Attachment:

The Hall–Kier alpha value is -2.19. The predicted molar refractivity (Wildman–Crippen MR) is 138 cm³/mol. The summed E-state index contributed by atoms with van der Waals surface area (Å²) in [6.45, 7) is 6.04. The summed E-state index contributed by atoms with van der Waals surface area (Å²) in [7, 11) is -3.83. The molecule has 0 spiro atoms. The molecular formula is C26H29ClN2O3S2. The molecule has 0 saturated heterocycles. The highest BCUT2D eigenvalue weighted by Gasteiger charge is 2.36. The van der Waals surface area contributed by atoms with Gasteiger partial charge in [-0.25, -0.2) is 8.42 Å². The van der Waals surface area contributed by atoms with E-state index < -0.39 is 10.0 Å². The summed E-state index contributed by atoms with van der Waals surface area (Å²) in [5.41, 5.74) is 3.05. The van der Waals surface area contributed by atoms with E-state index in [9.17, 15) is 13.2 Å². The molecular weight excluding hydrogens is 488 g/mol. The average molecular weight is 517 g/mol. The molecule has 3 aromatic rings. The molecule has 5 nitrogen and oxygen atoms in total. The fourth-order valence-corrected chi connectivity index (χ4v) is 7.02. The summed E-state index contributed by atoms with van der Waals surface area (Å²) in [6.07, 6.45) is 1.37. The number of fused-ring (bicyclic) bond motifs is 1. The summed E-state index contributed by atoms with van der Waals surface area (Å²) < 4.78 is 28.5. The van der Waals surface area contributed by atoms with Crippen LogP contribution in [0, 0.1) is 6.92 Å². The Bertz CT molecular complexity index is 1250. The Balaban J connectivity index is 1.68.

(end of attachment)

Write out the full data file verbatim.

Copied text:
The Hall–Kier alpha value is -2.19. The predicted molar refractivity (Wildman–Crippen MR) is 138 cm³/mol. The summed E-state index contributed by atoms with van der Waals surface area (Å²) in [6.45, 7) is 6.04. The summed E-state index contributed by atoms with van der Waals surface area (Å²) in [7, 11) is -3.83. The molecule has 0 spiro atoms. The molecular formula is C26H29ClN2O3S2. The molecule has 0 saturated heterocycles. The highest BCUT2D eigenvalue weighted by Gasteiger charge is 2.36. The van der Waals surface area contributed by atoms with Gasteiger partial charge in [-0.25, -0.2) is 8.42 Å². The van der Waals surface area contributed by atoms with E-state index < -0.39 is 10.0 Å². The summed E-state index contributed by atoms with van der Waals surface area (Å²) in [5.41, 5.74) is 3.05. The van der Waals surface area contributed by atoms with E-state index in [9.17, 15) is 13.2 Å². The molecular weight excluding hydrogens is 488 g/mol. The average molecular weight is 517 g/mol. The molecule has 3 aromatic rings. The molecule has 5 nitrogen and oxygen atoms in total. The fourth-order valence-corrected chi connectivity index (χ4v) is 7.02. The summed E-state index contributed by atoms with van der Waals surface area (Å²) in [6.07, 6.45) is 1.37. The number of fused-ring (bicyclic) bond motifs is 1. The summed E-state index contributed by atoms with van der Waals surface area (Å²) < 4.78 is 28.5. The van der Waals surface area contributed by atoms with Crippen LogP contribution in [0, 0.1) is 6.92 Å². The Bertz CT molecular complexity index is 1250. The Balaban J connectivity index is 1.68.